Normal modes, surface-wave and time-harmonic body-wave computational modeling and inverse modeling on unstructured, deformable meshes
de Hoop, Maarten Valentijn
Doctor of Philosophy
A novel computational framework is established for modeling normal modes, surface waves and time-harmonic body waves with a combination of several highly parallel algorithms. To deal with complex geological features such as topography and interior discontinuities, both forward modeling and inverse modeling are performed on unstructured, deformable tetrahedral meshes. To study the inverse boundary value problem for time-harmonic elastic waves, for the recovery of P- and S-wave speeds from vibroseis data or the Neumann-to-Dirichlet map, a procedure for full waveform inversion with iterative regularization is designed. The multi-level iterative regularization is implemented by projecting gradients, after scaling, onto subspaces to avoid over-parametrization yielding conditional Lipschitz stability. The procedure is illustrated in computational experiments recovering the rough shapes and wave speeds of geological bodies from simple starting models, near and far from the boundary, that is the free surface. To study the seismic spectra, a Rayleigh-Ritz with mixed continuous Galerkin finite-element method based approach is developed to compute the normal modes of a planet in the presence of an essential spectrum. The relevant generalized eigenvalue problem is solved by a Lanczos approach combined with polynomial filtering and separation of the essential spectrum. Self-gravitation is treated as an N-body problem and the relevant gravitational potential is evaluated directly and efficiently utilizing the fast multipole method. In contrast with the standard shift-and-invert and the full-mode coupling algorithms, the polynomial filtering technique is ideally suited for solving large-scale three-dimensional interior eigenvalue problems since it significantly enhances the memory and computational efficiency without loss of accuracy. The parallel efficiency and scalability of the proposed approach are demonstrated on several world-class supercomputers. To include the effects of the rotation and solve the resulting quadratic eigenvalue problem, the extended Lanczos vectors computed from a non-rotating planet are utilized as a subspace to reduce the dimension of the original problem significantly. The reduced system can further be solved via a standard eigensolver. Several computational experiments are performed to study the effects of the normal modes due to three-dimensional fine variations, rotation, and Coriolis effects.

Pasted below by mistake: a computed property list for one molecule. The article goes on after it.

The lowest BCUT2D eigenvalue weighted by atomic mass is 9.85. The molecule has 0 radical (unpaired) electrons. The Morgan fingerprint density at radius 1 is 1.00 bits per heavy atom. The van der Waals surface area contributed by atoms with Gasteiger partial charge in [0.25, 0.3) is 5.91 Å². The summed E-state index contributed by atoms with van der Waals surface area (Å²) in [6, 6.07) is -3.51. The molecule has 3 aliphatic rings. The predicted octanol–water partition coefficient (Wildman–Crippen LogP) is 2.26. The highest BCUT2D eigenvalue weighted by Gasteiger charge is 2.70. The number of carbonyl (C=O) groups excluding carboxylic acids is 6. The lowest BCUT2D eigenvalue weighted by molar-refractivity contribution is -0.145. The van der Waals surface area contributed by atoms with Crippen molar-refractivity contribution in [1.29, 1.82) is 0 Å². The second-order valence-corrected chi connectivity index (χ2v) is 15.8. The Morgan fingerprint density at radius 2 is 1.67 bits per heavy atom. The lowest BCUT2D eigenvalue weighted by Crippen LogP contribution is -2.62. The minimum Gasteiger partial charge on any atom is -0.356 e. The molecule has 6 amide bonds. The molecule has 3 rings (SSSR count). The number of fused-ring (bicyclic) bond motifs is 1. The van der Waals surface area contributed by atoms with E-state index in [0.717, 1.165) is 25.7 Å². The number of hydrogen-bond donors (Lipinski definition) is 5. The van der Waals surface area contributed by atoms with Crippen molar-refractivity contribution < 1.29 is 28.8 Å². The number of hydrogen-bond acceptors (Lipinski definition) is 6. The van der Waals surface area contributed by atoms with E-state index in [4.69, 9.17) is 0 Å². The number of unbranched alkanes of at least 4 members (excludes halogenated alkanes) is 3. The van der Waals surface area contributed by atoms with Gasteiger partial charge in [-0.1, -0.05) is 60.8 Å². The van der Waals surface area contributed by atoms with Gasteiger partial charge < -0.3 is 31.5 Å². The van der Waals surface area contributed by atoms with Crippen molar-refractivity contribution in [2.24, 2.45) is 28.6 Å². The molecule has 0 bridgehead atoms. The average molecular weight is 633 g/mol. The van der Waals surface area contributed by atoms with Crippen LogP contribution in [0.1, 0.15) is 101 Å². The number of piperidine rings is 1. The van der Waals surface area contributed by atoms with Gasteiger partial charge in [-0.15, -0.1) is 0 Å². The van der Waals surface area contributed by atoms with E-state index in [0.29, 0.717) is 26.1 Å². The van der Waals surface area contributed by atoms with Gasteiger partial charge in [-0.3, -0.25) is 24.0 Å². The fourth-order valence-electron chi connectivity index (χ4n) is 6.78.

normal modes; parallel computing